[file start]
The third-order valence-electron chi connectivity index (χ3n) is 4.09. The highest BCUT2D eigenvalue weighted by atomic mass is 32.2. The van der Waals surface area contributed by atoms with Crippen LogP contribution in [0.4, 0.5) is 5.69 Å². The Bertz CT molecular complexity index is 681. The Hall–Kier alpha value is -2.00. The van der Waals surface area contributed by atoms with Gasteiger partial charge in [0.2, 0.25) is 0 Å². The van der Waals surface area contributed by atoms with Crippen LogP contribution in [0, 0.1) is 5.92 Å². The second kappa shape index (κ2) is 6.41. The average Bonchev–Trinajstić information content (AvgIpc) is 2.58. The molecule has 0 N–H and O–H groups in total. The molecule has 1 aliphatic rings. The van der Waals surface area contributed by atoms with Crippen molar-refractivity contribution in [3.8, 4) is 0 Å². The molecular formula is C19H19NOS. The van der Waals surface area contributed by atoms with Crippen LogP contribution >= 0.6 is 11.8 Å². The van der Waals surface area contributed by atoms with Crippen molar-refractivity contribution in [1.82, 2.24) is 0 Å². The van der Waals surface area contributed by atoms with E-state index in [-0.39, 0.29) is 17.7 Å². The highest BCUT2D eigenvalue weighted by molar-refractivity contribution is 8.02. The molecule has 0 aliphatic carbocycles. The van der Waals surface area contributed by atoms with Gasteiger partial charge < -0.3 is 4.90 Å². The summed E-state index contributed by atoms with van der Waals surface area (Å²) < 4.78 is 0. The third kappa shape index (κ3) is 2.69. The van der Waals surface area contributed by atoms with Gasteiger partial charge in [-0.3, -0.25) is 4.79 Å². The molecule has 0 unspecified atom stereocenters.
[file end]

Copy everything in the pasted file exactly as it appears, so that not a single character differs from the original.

The third-order valence-electron chi connectivity index (χ3n) is 4.09. The highest BCUT2D eigenvalue weighted by atomic mass is 32.2. The van der Waals surface area contributed by atoms with Crippen LogP contribution in [0.4, 0.5) is 5.69 Å². The Bertz CT molecular complexity index is 681. The Hall–Kier alpha value is -2.00. The van der Waals surface area contributed by atoms with Gasteiger partial charge in [0.2, 0.25) is 0 Å². The van der Waals surface area contributed by atoms with Crippen LogP contribution in [0, 0.1) is 5.92 Å². The second kappa shape index (κ2) is 6.41. The average Bonchev–Trinajstić information content (AvgIpc) is 2.58. The molecule has 0 N–H and O–H groups in total. The molecule has 1 aliphatic rings. The van der Waals surface area contributed by atoms with Crippen molar-refractivity contribution in [3.8, 4) is 0 Å². The molecular formula is C19H19NOS. The van der Waals surface area contributed by atoms with Crippen LogP contribution >= 0.6 is 11.8 Å². The van der Waals surface area contributed by atoms with Crippen molar-refractivity contribution in [1.82, 2.24) is 0 Å². The van der Waals surface area contributed by atoms with E-state index in [-0.39, 0.29) is 17.7 Å². The highest BCUT2D eigenvalue weighted by molar-refractivity contribution is 8.02. The molecule has 0 aliphatic carbocycles. The van der Waals surface area contributed by atoms with Gasteiger partial charge < -0.3 is 4.90 Å². The summed E-state index contributed by atoms with van der Waals surface area (Å²) < 4.78 is 0. The third kappa shape index (κ3) is 2.69. The van der Waals surface area contributed by atoms with Gasteiger partial charge in [-0.3, -0.25) is 4.79 Å². The molecule has 0 unspecified atom stereocenters.